Q It Up: What extent are on air people required to either write, voice, and/or produce spots?

Q-It-Up-Logo-sep95by Sterling Tarrant

At my place (a satellite network), everyone is required to do voice work and production.  A part-time copywriter and myself do most of the writing, and I do most of the production, but everyone else is required to chip in.  This has led to some interesting discussions about, “What it’s like at other stations.”  So I decided to find out with this first ever Q It Up e-mail poll.  Here’s the question:  “What extent are on air people required to either write, voice, and/or produce spots?  My guess is that at the mega markets, not much.  My other guess is that as markets get smaller--and as such, less people wear more hats--we would see on-air people more involved in the production process.  Anyway, that’s the hypothesis, and I’d like to see what the situation is at your station.”

Here are the responses:

Dennis Coleman, Production Director for three (soon to be four) stations in Austin, Texas:  Here in market fifty-one, our on-air people aren’t generally required to do more than dubs and tags.  The morning folks voice stuff that I produce...ditto the middays and afternoons.  None of the jocks write or produce (other than write their own promos which I produce).  Sorry to go against the grain on your hypothesis, but that’s the way it is here.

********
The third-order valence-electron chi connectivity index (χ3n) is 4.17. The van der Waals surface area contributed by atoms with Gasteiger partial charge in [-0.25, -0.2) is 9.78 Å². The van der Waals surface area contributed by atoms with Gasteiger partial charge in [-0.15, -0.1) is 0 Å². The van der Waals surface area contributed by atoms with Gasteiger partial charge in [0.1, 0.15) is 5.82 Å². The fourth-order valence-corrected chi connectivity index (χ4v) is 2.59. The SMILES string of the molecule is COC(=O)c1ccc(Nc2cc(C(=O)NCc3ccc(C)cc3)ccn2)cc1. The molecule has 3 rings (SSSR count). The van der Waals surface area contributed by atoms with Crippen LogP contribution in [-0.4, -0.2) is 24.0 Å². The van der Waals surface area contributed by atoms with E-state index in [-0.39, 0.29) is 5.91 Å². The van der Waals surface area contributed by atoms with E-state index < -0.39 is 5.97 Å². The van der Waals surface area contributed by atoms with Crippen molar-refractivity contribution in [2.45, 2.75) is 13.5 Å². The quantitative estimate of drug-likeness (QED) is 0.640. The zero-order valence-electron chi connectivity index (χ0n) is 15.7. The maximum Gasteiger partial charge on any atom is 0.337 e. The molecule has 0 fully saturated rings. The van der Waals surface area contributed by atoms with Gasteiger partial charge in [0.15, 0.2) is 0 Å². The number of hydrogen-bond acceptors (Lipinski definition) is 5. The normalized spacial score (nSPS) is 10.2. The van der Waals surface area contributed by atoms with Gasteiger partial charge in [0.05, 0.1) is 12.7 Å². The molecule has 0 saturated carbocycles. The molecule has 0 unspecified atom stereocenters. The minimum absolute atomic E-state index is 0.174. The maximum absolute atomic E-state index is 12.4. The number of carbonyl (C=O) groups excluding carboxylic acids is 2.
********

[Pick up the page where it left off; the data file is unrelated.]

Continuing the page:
Fred Cunha, CKNQ/CFMI-FM and CFUN/CHQM-FM in Vancouver, British Columbia:  Here (and at CJEZ-FM in Toronto where I used to work) on-air people don’t write or produce spots.  They do voice them, even though the morning talent isn’t used as much (due to their superstar status and because PDs don’t want their voices all over the place.)

Kevin Minatrea, Production Director of KLDE, Houston, Texas:  In a major market like this, there are very few on-air talents who are involved in the production rooms.  At KLDE we use them occasionally to voice a spot or tag, but they very seldom produce the entire thing.  There is one exception...our morning guy gets some production time in on spots for clients that he does live spots for during the show.  He then takes his live copy and produces a spot to air during other dayparts so he doesn’t always sound “live.”  That’s about it.